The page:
Northern region DHBs swap foam cups for biodegradable alt
Auckland, New Zealand – Environmentally-friendly biodegradable paper cups are being rolled out in public hospitals across Auckland and Northland after being successfully trialled at Waitematā DHB.
More than six million Styrofoam cups are used by the region each year. These are limited to a single use and take around one million years to break down in landfill. The cups are being replaced with the biodegradable alternative as existing stocks run out.
Waitematā was the first of the northern DHBs to switch to a commercially compostable paper cup in 2017.
Now healthAlliance FPSC, a provider of non-clinical shared services to northern DHBs, is following Waitematā’s lead and has procured the cups for use at Auckland, Counties Manukau and Northland as well.
The new cups are purposefully designed and created to meet the DHBs’ specific needs, while remaining a cost-effective solution.
The initiative will reduce non-biodegradable hospital waste to landfill by 200 cubic metres per annum across the region; the equivalent of more than 36,000 World Cup soccer balls.
“The need to reduce our impact on the environment has grown substantially. It calls for us to be innovative in our approach to procuring fast-moving consumables while working within the DHBs’ budget constraints,” said Stephen Coombe, General Manager Commercial Services, healthAlliance FPSC.
Waitematā DHB is pleased to see the region collaborating on shared sustainability goals.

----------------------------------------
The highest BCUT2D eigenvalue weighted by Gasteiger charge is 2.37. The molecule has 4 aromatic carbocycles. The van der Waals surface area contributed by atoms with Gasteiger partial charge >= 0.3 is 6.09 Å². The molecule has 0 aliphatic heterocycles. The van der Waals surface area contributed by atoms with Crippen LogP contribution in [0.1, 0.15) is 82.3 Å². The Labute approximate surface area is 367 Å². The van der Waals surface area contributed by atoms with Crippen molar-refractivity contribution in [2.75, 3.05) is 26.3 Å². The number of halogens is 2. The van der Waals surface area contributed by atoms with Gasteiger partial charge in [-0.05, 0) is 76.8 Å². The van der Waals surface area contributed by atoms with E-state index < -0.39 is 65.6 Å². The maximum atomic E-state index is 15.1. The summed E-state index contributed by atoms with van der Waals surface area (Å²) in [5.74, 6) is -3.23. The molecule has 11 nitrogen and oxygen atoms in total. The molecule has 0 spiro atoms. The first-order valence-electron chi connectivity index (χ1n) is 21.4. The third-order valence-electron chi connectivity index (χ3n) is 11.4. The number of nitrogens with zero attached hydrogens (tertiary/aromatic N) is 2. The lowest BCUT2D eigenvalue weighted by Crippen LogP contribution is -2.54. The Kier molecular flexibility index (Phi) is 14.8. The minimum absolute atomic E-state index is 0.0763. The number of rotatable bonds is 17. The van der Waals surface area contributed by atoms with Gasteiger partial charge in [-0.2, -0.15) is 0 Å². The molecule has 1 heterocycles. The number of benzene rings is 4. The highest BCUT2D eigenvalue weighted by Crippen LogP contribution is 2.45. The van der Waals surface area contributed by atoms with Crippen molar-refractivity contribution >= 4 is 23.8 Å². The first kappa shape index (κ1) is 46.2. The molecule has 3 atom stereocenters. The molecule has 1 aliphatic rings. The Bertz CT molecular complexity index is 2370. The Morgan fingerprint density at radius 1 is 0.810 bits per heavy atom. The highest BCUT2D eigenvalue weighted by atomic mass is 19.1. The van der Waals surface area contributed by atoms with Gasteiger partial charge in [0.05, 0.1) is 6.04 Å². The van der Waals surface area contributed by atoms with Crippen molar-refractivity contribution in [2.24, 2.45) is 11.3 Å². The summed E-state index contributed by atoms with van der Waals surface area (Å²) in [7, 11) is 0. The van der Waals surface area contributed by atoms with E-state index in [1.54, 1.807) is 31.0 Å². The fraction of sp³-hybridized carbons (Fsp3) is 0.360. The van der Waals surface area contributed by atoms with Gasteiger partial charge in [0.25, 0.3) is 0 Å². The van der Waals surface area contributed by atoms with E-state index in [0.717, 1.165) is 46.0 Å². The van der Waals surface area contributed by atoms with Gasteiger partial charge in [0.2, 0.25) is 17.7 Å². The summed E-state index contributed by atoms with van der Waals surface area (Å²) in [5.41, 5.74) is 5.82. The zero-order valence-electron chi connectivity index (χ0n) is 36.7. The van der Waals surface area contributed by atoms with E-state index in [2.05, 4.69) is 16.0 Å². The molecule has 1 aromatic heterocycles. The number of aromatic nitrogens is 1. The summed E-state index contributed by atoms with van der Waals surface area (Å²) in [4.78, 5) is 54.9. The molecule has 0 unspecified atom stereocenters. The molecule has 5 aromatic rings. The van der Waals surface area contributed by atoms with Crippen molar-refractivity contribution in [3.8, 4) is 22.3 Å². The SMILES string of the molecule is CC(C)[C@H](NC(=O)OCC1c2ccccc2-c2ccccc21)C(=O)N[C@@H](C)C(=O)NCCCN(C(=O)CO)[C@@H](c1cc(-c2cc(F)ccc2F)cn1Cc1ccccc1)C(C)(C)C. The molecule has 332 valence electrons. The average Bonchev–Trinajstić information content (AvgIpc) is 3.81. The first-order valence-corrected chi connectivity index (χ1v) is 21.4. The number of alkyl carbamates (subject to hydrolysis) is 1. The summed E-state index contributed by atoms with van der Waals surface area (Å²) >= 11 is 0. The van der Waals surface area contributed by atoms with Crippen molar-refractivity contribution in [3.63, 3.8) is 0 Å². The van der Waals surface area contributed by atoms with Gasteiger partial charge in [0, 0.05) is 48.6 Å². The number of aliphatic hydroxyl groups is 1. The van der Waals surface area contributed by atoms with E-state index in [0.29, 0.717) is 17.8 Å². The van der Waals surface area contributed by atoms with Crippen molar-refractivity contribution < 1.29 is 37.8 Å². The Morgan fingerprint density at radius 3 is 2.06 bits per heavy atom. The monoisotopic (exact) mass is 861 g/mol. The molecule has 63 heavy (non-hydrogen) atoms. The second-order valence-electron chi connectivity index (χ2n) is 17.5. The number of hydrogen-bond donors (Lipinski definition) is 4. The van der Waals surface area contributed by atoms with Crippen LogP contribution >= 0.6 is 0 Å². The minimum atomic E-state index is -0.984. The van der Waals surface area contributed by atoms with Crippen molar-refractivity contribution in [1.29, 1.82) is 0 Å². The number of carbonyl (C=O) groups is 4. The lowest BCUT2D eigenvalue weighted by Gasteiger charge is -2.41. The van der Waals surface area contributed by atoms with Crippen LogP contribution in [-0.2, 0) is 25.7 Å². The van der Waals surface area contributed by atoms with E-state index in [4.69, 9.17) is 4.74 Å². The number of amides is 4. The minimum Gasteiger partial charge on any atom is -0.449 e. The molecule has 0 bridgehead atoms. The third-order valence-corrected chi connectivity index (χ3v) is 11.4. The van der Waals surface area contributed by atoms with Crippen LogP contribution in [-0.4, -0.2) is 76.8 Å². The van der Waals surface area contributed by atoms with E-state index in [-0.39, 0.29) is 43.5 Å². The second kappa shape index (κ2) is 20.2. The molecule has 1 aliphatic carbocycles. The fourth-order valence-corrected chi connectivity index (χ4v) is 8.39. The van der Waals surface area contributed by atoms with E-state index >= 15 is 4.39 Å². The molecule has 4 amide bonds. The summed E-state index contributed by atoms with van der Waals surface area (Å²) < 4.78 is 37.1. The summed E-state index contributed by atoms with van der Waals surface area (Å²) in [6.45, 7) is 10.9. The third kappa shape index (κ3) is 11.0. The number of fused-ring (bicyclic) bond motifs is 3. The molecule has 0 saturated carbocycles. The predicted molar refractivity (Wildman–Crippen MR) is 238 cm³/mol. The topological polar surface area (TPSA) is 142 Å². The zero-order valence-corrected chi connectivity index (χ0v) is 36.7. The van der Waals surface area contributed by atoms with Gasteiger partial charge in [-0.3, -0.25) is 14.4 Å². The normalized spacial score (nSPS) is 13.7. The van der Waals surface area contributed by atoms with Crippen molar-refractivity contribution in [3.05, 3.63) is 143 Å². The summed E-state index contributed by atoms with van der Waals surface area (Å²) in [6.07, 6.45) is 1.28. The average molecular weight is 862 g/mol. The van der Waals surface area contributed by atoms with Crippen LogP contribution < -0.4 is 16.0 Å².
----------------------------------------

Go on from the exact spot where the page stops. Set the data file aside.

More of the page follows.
“Each time we seek a quote or tender is an opportunity to pursue the best possible sustainable and economically viable outcome,” said Waitemata DHB Sustainability Manager Michelle Dawson.
“Shared procurement arrangements mean that ideas from all staff across the northern region can be explored and rolled out for the benefit of everyone.
“Sustainable procurement, carbon and transport initiatives and waste management are just some of the areas where we are minimising harm and maximising sustainability efficiency across the region.”
Clare Thompson CEO healthAlliance FPSC explains that working together as a region, we can make a bigger impact at a lower cost when it comes to sustainable procurement.
“As a shared service organisation, we need to leverage our expertise in areas like procurement to benefit the region as a whole when it comes to transitioning to sustainable solutions, while minimising financial impact,” said Clare Thompson.
Transition to the new
product has taken place across all four DHBs, with
sustainability teams working to complete the rollout and
healthAlliance (FPSC) Limited is a wholly owned subsidiary of healthAlliance New Zealand Limited, providing shared services across finance, procurement and supply chain to the northern region District Health Boards.